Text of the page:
17. Again in Corpus Juris Secundum, Vol. 68, para 76 the nature of obligations between partners is so described:--
''Except to the extent that they are regulated by the express contract between them, the status, duties, and obligations of partners as to each other are implied and enforced by law. Generally speaking, the relationship of partnership is fiduciary in character, and imposes on the members of the firm the duty of dealing with one another in the utmost good faith and with respect to partnership affairs.'
In para 88 of the same volume it is stated that a partner who uses the firm property or funds for his own advantage without the consent of the other partners is guilty of misappropriation and will be compelled to account for such property or funds.
18. We will now refer to Chennuru Gavaruraju Chetty v. Chennuru Sitaramamurthy Chetty, AIR 1959 SC 190. In that case the question arose whether the renewal of a lease by one partner necessarily ensured for the benefit of all the partners. It was said that there in a presumption of fact, as distinguished from a presumption of law, that there is an equity in favour of the renewal of the lease ensuring for the benefit of all the partners. But such a presumption being one of fact is rebuttable and must therefore depend upon the facts and circumstances of each case. It was held that the facts and circumstances of that case amply rebutted the presumption of fact that the. lease should ensre to the benefit of all the parties.
In the course of the judgment B. P. Sinha, J. referred to the fact that the partnership stood automatically terminated at the end of the year 1942 and the actual grant of the lease in question was made in April 1943 and pointed out that the plaintiffs would have a cause of action in respect of the renewed lease if their substantive case of continuing the partnership had been established but as that case has failed it was difficult to appreciate how any claim in the renewed lease as an asset of the partnership business could be made. Thereafter follows the observation which has been relied upon by the respondent in this appeal:
'....... the fiduciary character as betweenthe partners had.. ceased on the termination of the original lease and of the partnership business. On such a termination, there was no interest of the partners which the contesting defendants were bound to protect'.
It is urged that their Lordships of the Supreme Court have clear]y laid down that there is a fiduciary relationship between the partners as a matter of law independently of the circumstances of any particular case. We think that this submission is too broadly made.
19. From the examination of the Partnership Act, the Trusts Act and English, Indian and American authorities cited hereinbefore, it would appear that it cannot be said that there is no fiduciary relationship between the partners, although on the basis of the decision in 1894-1 Ch. 343, one partner receiving assets of the partnership on account of himself and his co-partners is not liable as a person acting in a fiduciary capacity. Whether a partner is or is not so acting at any given moment must we think, depend upon the facts.
Merely because he is an accounting party would not straightway establish a fiduciary relationship between himself and all other partners in regard to every transaction and to his acts. The accounting partner receives money on behalf of not only his partner but on his own behalf both constituting the firm and partners are joint tenants of debts due to the partnership under the English common law and in equity they are as between themselves treated as tenants in common of such debts. If a partner, however, is made the Managing partner, because of some special trust which is reposed in him by the other partners, then he may come to hold a position of fiduciary relationshipand if he betrays that trust he may be held accountable as a fiduciary; if the other partners have acted upon his advice because of his special qualifications and disinterested advice is not given and the advising partner gains thereby a personal advantage, then although, as a partner, he is also a co-owner he would be liable on the basis of fiduciary relationship and must give to the partnership such gain.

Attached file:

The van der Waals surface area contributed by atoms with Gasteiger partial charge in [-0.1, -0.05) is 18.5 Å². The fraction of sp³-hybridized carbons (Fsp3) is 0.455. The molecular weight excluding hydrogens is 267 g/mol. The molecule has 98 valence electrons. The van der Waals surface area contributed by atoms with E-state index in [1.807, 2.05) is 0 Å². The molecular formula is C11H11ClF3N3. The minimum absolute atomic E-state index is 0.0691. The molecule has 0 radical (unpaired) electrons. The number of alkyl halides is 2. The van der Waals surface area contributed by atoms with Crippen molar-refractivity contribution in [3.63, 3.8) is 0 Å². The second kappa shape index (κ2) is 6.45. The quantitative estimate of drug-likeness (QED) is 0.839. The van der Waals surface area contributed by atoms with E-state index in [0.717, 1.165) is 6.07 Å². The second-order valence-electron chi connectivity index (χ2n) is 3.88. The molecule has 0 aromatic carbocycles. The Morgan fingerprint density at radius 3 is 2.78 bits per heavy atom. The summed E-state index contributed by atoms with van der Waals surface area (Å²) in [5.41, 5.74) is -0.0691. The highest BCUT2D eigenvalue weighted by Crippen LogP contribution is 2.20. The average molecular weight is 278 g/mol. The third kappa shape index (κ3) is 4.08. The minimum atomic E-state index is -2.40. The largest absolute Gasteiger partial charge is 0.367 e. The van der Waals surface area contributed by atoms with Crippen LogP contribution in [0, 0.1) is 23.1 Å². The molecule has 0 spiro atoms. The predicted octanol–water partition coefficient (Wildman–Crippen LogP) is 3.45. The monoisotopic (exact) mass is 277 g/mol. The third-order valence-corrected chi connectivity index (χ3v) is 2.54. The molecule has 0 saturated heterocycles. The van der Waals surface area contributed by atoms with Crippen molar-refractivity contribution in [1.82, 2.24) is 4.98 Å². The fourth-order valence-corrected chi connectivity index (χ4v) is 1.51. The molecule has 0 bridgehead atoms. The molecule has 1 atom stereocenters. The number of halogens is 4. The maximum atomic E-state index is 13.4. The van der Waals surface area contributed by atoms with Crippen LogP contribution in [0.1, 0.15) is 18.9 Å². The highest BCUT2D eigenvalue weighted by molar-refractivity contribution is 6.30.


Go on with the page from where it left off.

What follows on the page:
Likewise, if such a partner made a secret profit utilising his position then also his profit would be the profit of the partnership because in such a case he would be clearly in a fiduciary relationship. In our view, it would have to be shown in each case in regard to the claim made against a partner whether the claim in fact arises out of a partner's fiduciary relationship or is a mere claim arising out of the ordinarycourse of the management of the partnership business, in the course of which management no question of special trust being imposed or any special faith being put on the disinterestedness of advice was involved. We do not think that the Supreme Court case goes to the extent of saying that in every case where a partner is sued for accounts of the partnership, his liability must be considered to be determined on the basis that he is in fiduciary relationship with the other partners.
20. In this case there is no material to ascertain whether the appellant was held liable to account for his statutory duty or for his unfair gains and unconscionable conduct.
21. In the circumstances, we cannot say that in this case it is established that the decree in the previous suit was for a sum for which the judgment-debtor was bound in a fiduciary capacity to account. He was no doubt an accounting party but not necessarily in a fiduciary capacity qua the claim made in the suit in which the decree was passed. We have tried to illustrate in what cases a fiduciary relationship will be involved. We do not think that it is possible to exhaustively lay down when a partner may be said to be liable in a fiduciary capacity to account to the other partner. All that we need say here is that the respondent has failed to show that the appellant was liable in a fiduciary capacity to account to him.
22. This appeal is accordingly allowed with costs on parties to this appeal. The judgment debtor will not be liable to be arrested and detained as ordered by the court below.